There are a lot of famous lies floating around out there, and this leads us to the question of the month: do you believe that it is ever acceptable to lie?

I imagine that one’s answer to this question changes over time. When I was a sophomore in high school and told my mom I was going to play tennis with Sally Bukowski when I was really going somewhere with Eric Skoog, in his car, I thought lying was absolutely crucial at that moment. Heck, I didn’t want to be the nerd who had to admit that I wasn’t allowed to get in other kid’s cars. I, of course, got caught, and was then grounded for all of spring break. Lie. Get grounded. Repeat. That was my basic high school cycle.

My parents were strict, so I leaned toward omitting key details and downright lying to get my way, and as such, I spent a lot of time in my room. Some of that time in said room was spent without a door. I was also a little mouthy (go ahead, feign surprise), and rather than listen to me yell and slam my door, my Dad just removed the door. “Yell all you want, Cour …” (Important to note, that this behavior paved the way for my sister to sail through adolescence, as she was a quick study.)

Perhaps it isn’t until you are lied to that you realize the havoc that such behavior can wreak. So, after a string of lying boyfriends and spouses, I don’t lie. In fact, I am oftentimes brutally honest, which can also get you in trouble. But I’ll take honest trouble any day.

In this job alone, everything that goes to print with my name on it has to be the truth. There is a paper trail for everything I say. That’s powerful stuff. Do you recall when writer James Frey’s best-selling-smash-hit “memoir” was found to be utter untruthfulness? Frey fictionalized his past to sell more books. And it worked. Right up until he got caught. Talk about a memoir-able moment.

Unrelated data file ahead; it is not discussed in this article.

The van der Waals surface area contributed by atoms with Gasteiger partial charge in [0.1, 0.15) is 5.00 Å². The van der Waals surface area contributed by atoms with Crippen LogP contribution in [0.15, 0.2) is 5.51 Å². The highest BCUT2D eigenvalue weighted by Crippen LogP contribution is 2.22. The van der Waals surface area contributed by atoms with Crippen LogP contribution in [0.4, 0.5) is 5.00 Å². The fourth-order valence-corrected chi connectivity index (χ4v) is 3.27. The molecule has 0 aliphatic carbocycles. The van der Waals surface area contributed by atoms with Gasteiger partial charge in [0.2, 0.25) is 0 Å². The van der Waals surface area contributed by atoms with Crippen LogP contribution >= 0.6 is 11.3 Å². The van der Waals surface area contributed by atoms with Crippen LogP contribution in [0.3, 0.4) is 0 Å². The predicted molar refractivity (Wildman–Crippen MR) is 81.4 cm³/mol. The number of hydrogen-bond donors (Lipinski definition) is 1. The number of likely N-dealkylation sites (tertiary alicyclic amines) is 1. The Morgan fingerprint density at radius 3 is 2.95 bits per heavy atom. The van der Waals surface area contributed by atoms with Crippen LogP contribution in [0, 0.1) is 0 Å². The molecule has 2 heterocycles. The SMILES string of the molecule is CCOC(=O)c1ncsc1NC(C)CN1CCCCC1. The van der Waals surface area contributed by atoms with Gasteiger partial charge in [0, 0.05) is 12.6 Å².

I say, if ever we are going to tout the truth, it should at least be during the month of February. After all, the honorees of President’s Month both have an historical affinity for telling the truth. George Washington could not tell a lie. After his father discovered a dead cherry tree that had been barked and demanded to know who killed the prized flora, a six year old George stepped up to the plate and admitted that he was the culprit.

Abe Lincoln garnered the nickname “Honest Abe” during his time managing his country store. When realizing that he accidently returned the wrong change, he trekked a long way to make good on his mistake. In another incident, he realized he had an extra weight on the scale, thereby short changing someone on his goods. He found that customer, too. Lincoln was clearly no mathematician, but he was honest to a fault.

I think what many people don’t realize is that one “innocent” lie, spawns a dozen more not so innocent lies. Why get yourself into that kind of trouble? Make it easy on yourself. Repeat after me: Yes, your ass does look big in those jeans. Yes, your boyfriend is cheating on you. Yes, you did get the short end of the smart stick. Yes, you’ll always have a dead-end job. Yes, your daughter does look like the mailman.

Sleep easy, my friends. After all, wasn’t the southern phrase “bless your heart” invented specifically to soften the blow of ruthless rectitude? Go ahead and try it. Add “bless your heart” to the end of any of the aforementioned truths. See, honesty has a certain ring to it, doesn’t it?